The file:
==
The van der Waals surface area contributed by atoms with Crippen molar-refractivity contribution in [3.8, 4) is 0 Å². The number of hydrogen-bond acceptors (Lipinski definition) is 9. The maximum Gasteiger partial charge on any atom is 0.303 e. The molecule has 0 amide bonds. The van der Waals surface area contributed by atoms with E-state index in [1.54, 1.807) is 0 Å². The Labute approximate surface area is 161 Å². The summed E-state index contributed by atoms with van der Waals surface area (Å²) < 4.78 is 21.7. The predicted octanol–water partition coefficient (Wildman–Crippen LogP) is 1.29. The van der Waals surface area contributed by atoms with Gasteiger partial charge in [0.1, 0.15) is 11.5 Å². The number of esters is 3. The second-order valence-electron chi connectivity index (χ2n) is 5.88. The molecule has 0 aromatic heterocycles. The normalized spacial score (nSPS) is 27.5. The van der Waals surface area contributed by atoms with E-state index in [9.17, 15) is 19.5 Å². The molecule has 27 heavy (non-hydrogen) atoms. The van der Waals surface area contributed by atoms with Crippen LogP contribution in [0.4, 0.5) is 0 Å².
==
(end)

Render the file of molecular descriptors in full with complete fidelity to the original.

The van der Waals surface area contributed by atoms with Crippen molar-refractivity contribution in [3.8, 4) is 0 Å². The number of hydrogen-bond acceptors (Lipinski definition) is 9. The maximum Gasteiger partial charge on any atom is 0.303 e. The molecule has 0 amide bonds. The van der Waals surface area contributed by atoms with E-state index in [1.54, 1.807) is 0 Å². The Labute approximate surface area is 161 Å². The summed E-state index contributed by atoms with van der Waals surface area (Å²) < 4.78 is 21.7. The predicted octanol–water partition coefficient (Wildman–Crippen LogP) is 1.29. The van der Waals surface area contributed by atoms with Gasteiger partial charge in [0.1, 0.15) is 11.5 Å². The number of esters is 3. The second-order valence-electron chi connectivity index (χ2n) is 5.88. The molecule has 0 aromatic heterocycles. The normalized spacial score (nSPS) is 27.5. The van der Waals surface area contributed by atoms with E-state index in [9.17, 15) is 19.5 Å². The molecule has 27 heavy (non-hydrogen) atoms. The van der Waals surface area contributed by atoms with Crippen LogP contribution in [0.4, 0.5) is 0 Å².